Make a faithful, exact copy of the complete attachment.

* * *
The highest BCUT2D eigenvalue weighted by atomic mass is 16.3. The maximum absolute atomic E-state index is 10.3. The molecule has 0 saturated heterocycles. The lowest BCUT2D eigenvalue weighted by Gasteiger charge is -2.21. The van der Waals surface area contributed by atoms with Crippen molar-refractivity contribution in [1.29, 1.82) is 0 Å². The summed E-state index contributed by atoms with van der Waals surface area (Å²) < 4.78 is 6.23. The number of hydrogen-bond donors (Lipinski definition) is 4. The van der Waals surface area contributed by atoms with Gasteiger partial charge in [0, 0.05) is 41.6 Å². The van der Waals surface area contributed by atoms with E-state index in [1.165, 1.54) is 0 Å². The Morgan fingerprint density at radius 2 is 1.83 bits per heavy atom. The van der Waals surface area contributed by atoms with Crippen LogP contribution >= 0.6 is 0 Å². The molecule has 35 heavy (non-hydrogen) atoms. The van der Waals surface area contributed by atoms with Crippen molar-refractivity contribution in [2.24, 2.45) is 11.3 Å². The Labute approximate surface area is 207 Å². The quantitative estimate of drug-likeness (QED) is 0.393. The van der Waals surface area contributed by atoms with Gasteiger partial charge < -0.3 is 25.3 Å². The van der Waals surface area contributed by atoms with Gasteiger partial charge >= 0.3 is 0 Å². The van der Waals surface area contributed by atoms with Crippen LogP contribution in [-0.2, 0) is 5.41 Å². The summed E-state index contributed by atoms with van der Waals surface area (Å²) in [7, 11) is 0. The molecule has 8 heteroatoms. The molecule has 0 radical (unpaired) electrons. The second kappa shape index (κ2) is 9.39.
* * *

The highest BCUT2D eigenvalue weighted by atomic mass is 16.3. The maximum absolute atomic E-state index is 10.3. The molecule has 0 saturated heterocycles. The lowest BCUT2D eigenvalue weighted by Gasteiger charge is -2.21. The van der Waals surface area contributed by atoms with Crippen molar-refractivity contribution in [1.29, 1.82) is 0 Å². The summed E-state index contributed by atoms with van der Waals surface area (Å²) < 4.78 is 6.23. The number of hydrogen-bond donors (Lipinski definition) is 4. The van der Waals surface area contributed by atoms with Gasteiger partial charge in [0, 0.05) is 41.6 Å². The van der Waals surface area contributed by atoms with E-state index in [1.165, 1.54) is 0 Å². The Morgan fingerprint density at radius 2 is 1.83 bits per heavy atom. The van der Waals surface area contributed by atoms with Crippen LogP contribution >= 0.6 is 0 Å². The molecule has 35 heavy (non-hydrogen) atoms. The van der Waals surface area contributed by atoms with Crippen molar-refractivity contribution in [2.24, 2.45) is 11.3 Å². The Labute approximate surface area is 207 Å². The quantitative estimate of drug-likeness (QED) is 0.393. The van der Waals surface area contributed by atoms with Gasteiger partial charge < -0.3 is 25.3 Å². The van der Waals surface area contributed by atoms with Gasteiger partial charge >= 0.3 is 0 Å². The van der Waals surface area contributed by atoms with Crippen LogP contribution in [-0.2, 0) is 5.41 Å². The summed E-state index contributed by atoms with van der Waals surface area (Å²) in [7, 11) is 0. The molecule has 8 heteroatoms. The molecule has 0 radical (unpaired) electrons. The second kappa shape index (κ2) is 9.39.